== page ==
Written answers

Tuesday, 5 December 2017

Department of Justice and Equality

Policing Issues

Photo of Bernard DurkanBernard Durkan (Kildare North, Fine Gael)
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73. To ask the Tánaiste and Minister for Justice and Equality the extent to which policing methods here are in line with best practice internationally, with particular reference to the need to ensure adequate rapid deployment when required and the optimum use, location and response to various criminal challenges while at the same time maintaining good relations with the general public; his plans to introduce particular and further initiatives of a helpful nature in the ongoing battle against criminal activity including further amendments to the bail laws; and if he will make a statement on the matter. [51737/17]

Photo of Charles FlanaganCharles Flanagan (Laois, Fine Gael)
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As the Deputy will appreciate, it is the Garda Commissioner who is responsible for the distribution of resources, including personnel, among the various Garda Divisions and I, as Minister, have no direct role in the matter. Garda management keeps this distribution of resources under continual review in the context of crime trends and policing priorities so as to ensure that the optimum use is made of these resources.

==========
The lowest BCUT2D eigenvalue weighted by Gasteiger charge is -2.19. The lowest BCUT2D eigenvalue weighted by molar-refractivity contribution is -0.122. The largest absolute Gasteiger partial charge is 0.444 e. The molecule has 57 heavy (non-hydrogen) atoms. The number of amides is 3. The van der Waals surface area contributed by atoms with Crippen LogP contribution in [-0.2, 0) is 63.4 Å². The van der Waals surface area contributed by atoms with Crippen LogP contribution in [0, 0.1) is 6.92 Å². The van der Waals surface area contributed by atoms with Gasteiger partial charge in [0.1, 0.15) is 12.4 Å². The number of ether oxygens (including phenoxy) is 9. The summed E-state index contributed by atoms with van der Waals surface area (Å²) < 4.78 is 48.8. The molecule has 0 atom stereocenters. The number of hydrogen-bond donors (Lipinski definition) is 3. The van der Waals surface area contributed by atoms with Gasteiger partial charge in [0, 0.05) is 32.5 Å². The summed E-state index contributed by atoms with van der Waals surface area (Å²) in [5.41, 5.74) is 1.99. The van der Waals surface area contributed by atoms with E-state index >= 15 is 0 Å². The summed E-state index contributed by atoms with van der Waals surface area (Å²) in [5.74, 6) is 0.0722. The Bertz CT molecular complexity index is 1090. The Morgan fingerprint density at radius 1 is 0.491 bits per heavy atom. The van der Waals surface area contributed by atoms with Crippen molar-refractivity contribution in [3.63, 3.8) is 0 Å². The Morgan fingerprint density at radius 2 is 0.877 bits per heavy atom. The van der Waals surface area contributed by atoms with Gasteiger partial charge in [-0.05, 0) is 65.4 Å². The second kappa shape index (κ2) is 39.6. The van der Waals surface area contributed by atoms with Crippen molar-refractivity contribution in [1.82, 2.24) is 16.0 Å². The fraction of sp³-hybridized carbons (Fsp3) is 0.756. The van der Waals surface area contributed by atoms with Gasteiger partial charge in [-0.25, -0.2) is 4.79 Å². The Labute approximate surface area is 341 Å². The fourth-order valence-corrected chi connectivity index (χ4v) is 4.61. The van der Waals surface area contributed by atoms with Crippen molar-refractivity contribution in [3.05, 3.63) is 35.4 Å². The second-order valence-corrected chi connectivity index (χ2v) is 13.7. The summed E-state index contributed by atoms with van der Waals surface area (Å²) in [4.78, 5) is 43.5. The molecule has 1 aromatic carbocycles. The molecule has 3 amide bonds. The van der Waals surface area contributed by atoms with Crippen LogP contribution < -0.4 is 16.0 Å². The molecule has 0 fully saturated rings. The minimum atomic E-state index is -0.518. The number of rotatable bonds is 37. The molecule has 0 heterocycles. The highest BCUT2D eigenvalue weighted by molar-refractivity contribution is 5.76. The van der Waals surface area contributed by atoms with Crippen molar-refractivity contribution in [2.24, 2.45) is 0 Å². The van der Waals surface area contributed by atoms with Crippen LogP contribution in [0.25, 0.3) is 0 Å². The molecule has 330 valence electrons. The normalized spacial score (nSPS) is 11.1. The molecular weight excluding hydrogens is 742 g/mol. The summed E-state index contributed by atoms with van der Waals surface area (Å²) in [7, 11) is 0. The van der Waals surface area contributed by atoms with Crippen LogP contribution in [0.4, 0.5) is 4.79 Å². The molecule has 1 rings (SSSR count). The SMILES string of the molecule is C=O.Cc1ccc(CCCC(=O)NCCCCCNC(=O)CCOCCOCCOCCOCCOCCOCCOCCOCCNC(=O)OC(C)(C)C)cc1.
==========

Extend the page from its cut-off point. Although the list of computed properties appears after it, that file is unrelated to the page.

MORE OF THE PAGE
An Garda Síochána with the support of this Government continue to tackle criminal activity. Operations such as Thor and Hybrid have had success in tackling burglary and property crime, including rural crime and gangland crime. Concentrated Garda actions against criminal gangs have been illustrated by a number of notable successes this year with a series of very significant drugs seizures valued at over €79.5 million, including the huge haul of illegal cannabis valued at €37.5 million seized at Dublin Port on 20 January 2017 and most recently a significant seizure on the 15 November 2017 of €7 million.

The dedicated Armed Support Unit for the Dublin Metropolitan Region was launched on 14 December 2016, and is now operational on a 24/7 basis.

The Government has introduced new legislation including the Proceeds of Crime Amendment Act 2016 which provided greater powers to CAB in the fight against gangland crime, the Criminal Justice (Victims of Crime Bill) 2016 which has been passed by the Oireachtas and I recently introduced the Criminal Justice (Corruption Offences) Bill 2017. In addition the Criminal Justice Act 2017 (changed from the Bail (Amendment) Bill 2016), which was enacted in June of this year, strengthens the operation of the bail system with the aim of making the law as effective as possible in protecting the public against crimes committed by persons on bail. 

Under the Act, the Court will be required to have regard to persistent serious offending by an applicant for bail and the nature and seriousness of any danger presented by the grant of bail to a person charged with an offence, that carries a penalty of 10 years’ imprisonment or more.  The Court will also have the power, in certain cases, to hear evidence from the victim of an offence before a decision on bail is taken.